In the zone
We asked a host of pros how a mere mortal can achieve unwavering greatness.
Wed Aug 22 2007
“I always carry a little toy bird in my bag to every match,” says tennis pro Elena Dementieva, the 2004 U.S. Open runner-up. “My parents gave it to me when I was born.” In another bid to keep her family courtside, “no matter what the time difference, I always call my mom before I play.” Number one men’s doubles team Mike and Bob Bryan also observe similar rituals: Bob wears his “lucky bead necklace” before a match and “if we’re winning we eat at the same restaurant all week,” says Mike. To keep their streak going during the 2006 French Open, the twins dined at a Chinese joint 21 nights in a row. According to Robert H. Reiner, executive director of Behavioral Associates, an NYC cognitive behavioral therapy group that frequently treats a bevy of pros and Olympic athletes, these traditions are a way to battle game-crushing worries. “Rituals give people a sense of predictability and familiarity,” says Reiner. “If you do something over and over again during practice, it will help you relax and stay in the moment when on the playing field. That’s why home teams have an advantage, since they get to wake up in their own beds.” Per Reiner, baseball players keep in peak mental condition via unusual habits such as never stepping on the third-base line. “Do I think these superstitions are really true? No. But if a person believes in them, it counts.”
Though 26th-ranked ace Dmitry Tursunov isn’t “as superstitious as some players who can’t play in a particular color: You know who you are…,” the grass-court titan engages in a pregame tradition of his own: “I get some time alone and think about what I want to do once I’m out on the court,” he explains. U.S. Open defending champ Maria Sharapova also pictures victory: “I look forward to holding the trophy at the end of the tournament, and it motivates me to win.” These types of visualizations are called cognitive rehearsal, a strategy that Reiner recommends to inoculate folks against fear of failure and stress. “It’s like when you’re given a flu shot. Your body’s had prior experience, and it knows what to do.” But don’t daydream about a whiplash-inducing backhand: According to Reiner, perfection will be rejected by your body since it’s not realistic. Strive for what’s attainable, such as reducing your double faults, rather than slamming down a 100mph serve.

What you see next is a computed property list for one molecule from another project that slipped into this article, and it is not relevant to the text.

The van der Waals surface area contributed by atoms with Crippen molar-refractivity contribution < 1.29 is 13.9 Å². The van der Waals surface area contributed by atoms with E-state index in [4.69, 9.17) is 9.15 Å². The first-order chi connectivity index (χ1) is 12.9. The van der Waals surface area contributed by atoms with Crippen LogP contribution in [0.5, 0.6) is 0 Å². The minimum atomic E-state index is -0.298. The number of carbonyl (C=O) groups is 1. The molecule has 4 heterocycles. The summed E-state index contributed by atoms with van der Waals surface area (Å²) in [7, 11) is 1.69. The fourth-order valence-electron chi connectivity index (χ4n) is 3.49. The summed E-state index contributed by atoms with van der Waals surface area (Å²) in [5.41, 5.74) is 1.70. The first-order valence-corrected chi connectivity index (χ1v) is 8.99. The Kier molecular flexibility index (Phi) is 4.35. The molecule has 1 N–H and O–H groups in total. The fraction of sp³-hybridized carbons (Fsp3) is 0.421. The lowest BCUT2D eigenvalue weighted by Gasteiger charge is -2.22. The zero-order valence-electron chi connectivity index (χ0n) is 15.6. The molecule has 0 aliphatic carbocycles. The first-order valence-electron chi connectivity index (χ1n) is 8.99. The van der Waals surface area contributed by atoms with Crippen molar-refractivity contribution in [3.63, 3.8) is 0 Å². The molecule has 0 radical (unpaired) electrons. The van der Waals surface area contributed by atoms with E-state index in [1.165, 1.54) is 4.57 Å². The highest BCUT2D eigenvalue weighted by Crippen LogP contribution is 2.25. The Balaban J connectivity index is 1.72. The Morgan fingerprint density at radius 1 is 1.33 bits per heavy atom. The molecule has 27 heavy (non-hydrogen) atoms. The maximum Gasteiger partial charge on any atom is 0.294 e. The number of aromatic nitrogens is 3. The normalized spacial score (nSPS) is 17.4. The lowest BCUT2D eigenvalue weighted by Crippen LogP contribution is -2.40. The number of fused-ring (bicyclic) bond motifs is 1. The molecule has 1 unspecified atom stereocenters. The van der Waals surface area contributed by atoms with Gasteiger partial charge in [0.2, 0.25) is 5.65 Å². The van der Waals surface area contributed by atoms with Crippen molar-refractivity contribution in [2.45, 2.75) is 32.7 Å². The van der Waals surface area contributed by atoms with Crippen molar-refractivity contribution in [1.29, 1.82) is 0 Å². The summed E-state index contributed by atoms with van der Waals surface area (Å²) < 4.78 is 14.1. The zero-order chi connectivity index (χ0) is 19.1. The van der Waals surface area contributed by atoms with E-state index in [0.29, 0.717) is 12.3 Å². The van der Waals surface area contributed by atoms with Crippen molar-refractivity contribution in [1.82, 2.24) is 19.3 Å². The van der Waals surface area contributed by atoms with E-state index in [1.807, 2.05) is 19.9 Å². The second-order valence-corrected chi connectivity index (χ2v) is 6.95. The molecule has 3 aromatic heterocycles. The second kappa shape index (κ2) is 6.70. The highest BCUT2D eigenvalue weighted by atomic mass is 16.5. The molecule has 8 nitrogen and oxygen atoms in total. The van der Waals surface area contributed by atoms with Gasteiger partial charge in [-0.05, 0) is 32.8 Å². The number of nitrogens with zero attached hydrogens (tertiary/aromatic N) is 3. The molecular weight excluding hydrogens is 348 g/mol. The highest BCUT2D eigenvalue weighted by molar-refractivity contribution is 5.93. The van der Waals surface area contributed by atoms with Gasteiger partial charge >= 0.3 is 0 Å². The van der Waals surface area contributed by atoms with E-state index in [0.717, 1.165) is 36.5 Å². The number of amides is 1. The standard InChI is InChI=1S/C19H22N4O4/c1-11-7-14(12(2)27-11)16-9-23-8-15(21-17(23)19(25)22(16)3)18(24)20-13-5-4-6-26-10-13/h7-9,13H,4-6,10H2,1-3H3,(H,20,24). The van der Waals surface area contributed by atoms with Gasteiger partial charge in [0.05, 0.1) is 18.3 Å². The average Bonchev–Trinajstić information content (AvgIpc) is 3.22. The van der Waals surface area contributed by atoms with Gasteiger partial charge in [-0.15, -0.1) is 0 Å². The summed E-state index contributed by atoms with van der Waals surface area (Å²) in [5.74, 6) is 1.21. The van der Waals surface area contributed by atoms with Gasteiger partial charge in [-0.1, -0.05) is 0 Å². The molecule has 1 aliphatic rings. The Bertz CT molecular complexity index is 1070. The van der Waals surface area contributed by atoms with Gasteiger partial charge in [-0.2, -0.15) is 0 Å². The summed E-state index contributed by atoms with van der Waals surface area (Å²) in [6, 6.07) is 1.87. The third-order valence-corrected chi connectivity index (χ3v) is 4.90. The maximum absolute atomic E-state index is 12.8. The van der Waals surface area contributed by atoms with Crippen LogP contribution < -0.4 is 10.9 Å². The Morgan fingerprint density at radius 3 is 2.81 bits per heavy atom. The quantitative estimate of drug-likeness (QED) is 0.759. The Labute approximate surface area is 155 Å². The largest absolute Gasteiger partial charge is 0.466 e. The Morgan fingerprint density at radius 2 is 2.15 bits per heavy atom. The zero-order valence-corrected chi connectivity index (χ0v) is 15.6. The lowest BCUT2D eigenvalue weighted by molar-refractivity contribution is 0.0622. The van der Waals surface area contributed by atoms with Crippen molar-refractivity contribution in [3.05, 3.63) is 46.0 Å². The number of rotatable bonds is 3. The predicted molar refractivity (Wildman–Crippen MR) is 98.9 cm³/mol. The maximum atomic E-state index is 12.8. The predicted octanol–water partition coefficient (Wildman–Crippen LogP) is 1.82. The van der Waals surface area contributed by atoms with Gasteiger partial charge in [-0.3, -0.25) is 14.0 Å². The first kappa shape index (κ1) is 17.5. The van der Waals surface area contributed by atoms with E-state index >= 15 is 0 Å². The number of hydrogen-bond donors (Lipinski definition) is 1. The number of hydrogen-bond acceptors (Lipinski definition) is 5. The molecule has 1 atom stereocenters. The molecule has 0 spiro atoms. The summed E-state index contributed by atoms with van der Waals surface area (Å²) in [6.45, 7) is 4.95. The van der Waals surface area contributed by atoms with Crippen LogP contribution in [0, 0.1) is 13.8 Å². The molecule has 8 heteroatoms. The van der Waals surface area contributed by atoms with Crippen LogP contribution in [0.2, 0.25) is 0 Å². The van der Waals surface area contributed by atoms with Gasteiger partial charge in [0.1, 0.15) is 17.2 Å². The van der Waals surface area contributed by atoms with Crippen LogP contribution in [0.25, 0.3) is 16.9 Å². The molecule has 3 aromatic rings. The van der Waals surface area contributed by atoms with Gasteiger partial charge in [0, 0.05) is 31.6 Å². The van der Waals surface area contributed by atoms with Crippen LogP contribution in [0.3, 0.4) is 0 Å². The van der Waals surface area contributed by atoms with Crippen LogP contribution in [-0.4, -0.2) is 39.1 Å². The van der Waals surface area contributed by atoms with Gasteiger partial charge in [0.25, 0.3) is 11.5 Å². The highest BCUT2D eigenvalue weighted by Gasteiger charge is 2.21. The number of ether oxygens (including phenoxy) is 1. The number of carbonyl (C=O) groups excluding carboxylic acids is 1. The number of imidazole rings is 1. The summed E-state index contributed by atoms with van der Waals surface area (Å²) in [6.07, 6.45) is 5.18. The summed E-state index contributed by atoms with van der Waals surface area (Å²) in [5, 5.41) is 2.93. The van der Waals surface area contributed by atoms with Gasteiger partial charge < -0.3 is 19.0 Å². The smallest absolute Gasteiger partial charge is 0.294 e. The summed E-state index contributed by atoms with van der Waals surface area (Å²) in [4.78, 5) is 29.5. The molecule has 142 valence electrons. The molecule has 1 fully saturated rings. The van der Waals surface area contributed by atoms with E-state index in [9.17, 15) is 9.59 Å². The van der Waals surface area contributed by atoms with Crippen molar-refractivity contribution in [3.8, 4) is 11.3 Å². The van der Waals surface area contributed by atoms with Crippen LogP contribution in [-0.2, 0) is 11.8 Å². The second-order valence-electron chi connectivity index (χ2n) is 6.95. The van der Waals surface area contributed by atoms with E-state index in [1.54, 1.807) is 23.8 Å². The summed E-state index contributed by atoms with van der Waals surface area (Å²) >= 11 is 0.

Weapons of mass distraction
When it comes to crowds, a lot of pros hardly notice jeers or adulation. “I hear people cheering or saying my name, but I try to block it out,” says Sharapova. But sometimes spectators’ outbursts can’t be ignored: “I was walking off the court in Moscow after I lost a first-round match to Sergiy Stakhovsky in a third-set tie-break, and a woman was yelling from the bleachers, ‘Tursunov, you should be embarrassed!’ ” recalls Tursunov. Reiner suggests dealing with trash-talking by going through drills with a soundtrack: “For football teams, the coach will arrange to have blaring speakers to mimic the sounds of the crowd during weekly practices. The players get used to tuning it out.”
Photo courtesy of Pyramid Public Relations
Breakfast (and dinner) of champions
Sharapova and Tursunov both chow down on plain pasta the night before a game, which provides sustained energy, according to Sharon Zarabi, a registered dietician at Lenox Hill Hospital and a personal trainer at midtown gym Boom Fitness. “I would also include some lean protein,” she adds. “You’re going to be tearing a lot of muscle tissue—it’s important that you replenish that with good sources of amino acids.” Carbs paired with protein also works synergistically, since the latter helps slow down the former’s absorption, giving you a long-lasting boost. Zarabi suggests chicken and couscous, brown rice and salmon, and even sushi the evening before a match. As for that tempting brownie, “fat takes longer to digest, leaving you feeling sluggish and heavy.” To fuel your system game day, she recommends complex carbs such as a whole-wheat wrap with peanut butter and sliced bananas or even a bowl of high-fiber cereal like Kashi at least an hour or two before getting active. You should never perform on an empty stomach or you’ll “bonk” and lack energy. “I can’t stress drinking water enough,” she adds. Keep hydrated with two cups of water two hours beforehand, and four to eight ounces every 15 to 20 minutes during play to replace the electrolyte losses. Follow the match with three more cups.